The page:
Motion blur is a characteristic of displays that causes moving elements to appear blurry or to have a long trail following them, sometimes called smearing. There are a few elements of a monitor that cause motion blur, but one of the largest reasons is the response time of the pixels. A slow response time leads to motion blur with fast-moving objects, black smearing in dark scenes, or ghosting when there's overshoot.
We test for the response time of monitors by taking a picture of a test pattern, then using a specialized tool that measures the response time for different transitions. We also check to see which overdrive setting is the best.
If you want to see our test for TVs, check our motion blur of TVs article.
The response time is the amount of time it takes for pixels to change from one color to the next. When there's constant movement on the screen, like in movies or games, the pixels are always changing colors, so having a slow response time results in motion blur. The faster the response time, the better motion should look.
A quick response time is helpful for most people using their monitor, especially for gaming and watching movies. It isn't as important if you're typing all day and there's less movement on the screen, but motion blur can also be noticeable while scrolling through documents or web pages. However, some people might dislike monitors with a quick response time when watching low-frame rate movies since it can give the content a stuttery, jarring look.
While those users might prefer to have some motion blur, too much of it is an annoyance for most people. Long trails following football players or video games that are too blurry to make out anything can be distracting, enough for some to stop watching the content altogether.
There are a few steps to measuring the response time of a monitor. First, we play a test video with a fast-moving object and take a picture of it. We then use a special tool that measures the response time while displaying different shades of gray, and software publishes the tables and graphs for it. Since most monitors have different overdrive settings, we check the response time and take a photo of each setting, and we publish the results of each, along with which is the best overdrive setting.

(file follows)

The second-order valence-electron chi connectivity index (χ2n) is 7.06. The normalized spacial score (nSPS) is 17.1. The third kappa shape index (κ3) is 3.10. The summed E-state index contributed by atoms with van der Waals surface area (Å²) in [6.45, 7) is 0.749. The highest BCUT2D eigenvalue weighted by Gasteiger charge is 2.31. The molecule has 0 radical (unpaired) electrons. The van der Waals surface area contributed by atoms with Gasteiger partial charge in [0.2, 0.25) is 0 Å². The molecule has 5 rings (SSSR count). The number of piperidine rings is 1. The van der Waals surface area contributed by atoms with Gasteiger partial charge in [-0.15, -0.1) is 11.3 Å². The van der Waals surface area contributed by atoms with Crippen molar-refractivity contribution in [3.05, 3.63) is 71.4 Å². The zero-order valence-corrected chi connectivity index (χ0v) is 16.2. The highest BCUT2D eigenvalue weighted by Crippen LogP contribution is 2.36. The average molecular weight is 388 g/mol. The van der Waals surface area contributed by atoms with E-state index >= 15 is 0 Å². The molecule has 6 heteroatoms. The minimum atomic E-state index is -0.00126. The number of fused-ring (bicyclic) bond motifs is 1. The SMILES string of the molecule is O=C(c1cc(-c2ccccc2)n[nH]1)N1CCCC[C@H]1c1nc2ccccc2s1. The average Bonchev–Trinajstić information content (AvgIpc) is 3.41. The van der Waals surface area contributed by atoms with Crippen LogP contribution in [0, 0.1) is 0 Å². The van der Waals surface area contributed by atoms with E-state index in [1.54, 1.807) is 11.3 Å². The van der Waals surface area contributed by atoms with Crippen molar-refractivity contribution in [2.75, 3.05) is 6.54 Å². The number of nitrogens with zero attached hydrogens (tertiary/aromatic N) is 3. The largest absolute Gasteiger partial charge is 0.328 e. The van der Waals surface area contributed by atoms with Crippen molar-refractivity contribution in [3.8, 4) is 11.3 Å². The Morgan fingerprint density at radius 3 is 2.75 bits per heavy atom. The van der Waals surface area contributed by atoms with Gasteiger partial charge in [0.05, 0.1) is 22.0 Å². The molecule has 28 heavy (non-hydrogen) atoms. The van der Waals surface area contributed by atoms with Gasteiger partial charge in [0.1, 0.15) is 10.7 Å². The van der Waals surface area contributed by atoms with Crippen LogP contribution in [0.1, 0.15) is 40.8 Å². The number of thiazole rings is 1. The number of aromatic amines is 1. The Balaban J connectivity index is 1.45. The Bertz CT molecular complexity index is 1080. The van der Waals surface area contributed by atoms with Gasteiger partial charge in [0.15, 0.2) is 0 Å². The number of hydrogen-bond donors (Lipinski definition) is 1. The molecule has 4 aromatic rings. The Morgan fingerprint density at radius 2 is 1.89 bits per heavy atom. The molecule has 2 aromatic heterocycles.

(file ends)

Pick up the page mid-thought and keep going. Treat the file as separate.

We measure the response time at the monitor's max refresh rate, including any overclock refresh rate, and at 60Hz. This gives us an idea of how it handles motion with a high-frame content versus a lower one.
To accurately capture the appearance of motion blur, we use the pursuit camera test methodology developed by Mark Rejhon of Blur Busters. It consists of a test pattern moving transversally and a camera placed on a rail that sits parallel to the screen.
While physically tracking the test pattern with the camera, the logo moves at a speed of 960 pixels per second, and we take a picture at a shutter speed of 1/15th of a second. Part of the methodology is a validation system that uses a series of temporal tick marks positioned below the logo. This technique helps create consistent and representative pictures of the blur created by the monitor.
Below you can see what good vs. bad motion handling looks like between the Gigabyte AORUS FO48U OLED on the left and the Lepow Z1 Gamut on the right. Keep in mind these are two very different types of monitors; the Gigabyte is a gaming monitor with an OLED screen, which are known for their near-instantaneous response time, and the Lepow is a portable monitor. We included the photos to show the obvious differences in motion handling between each.
The second part of our response time test is measuring the actual response time and publishing the tables. These tables are based on data produced by our own multipurpose tool, which uses an array of photodiodes and an Arduino Due connected to our test computer via USB. To test for response time, we display a series of gray slides on the monitor and place our tool on the display. While the sequence of grey slides appears on-screen, the tool continuously captures the light intensity coming from the display. This allows us to calculate the time it takes for the pixels to transition from displaying one shade to another, thus giving us a response time measurement.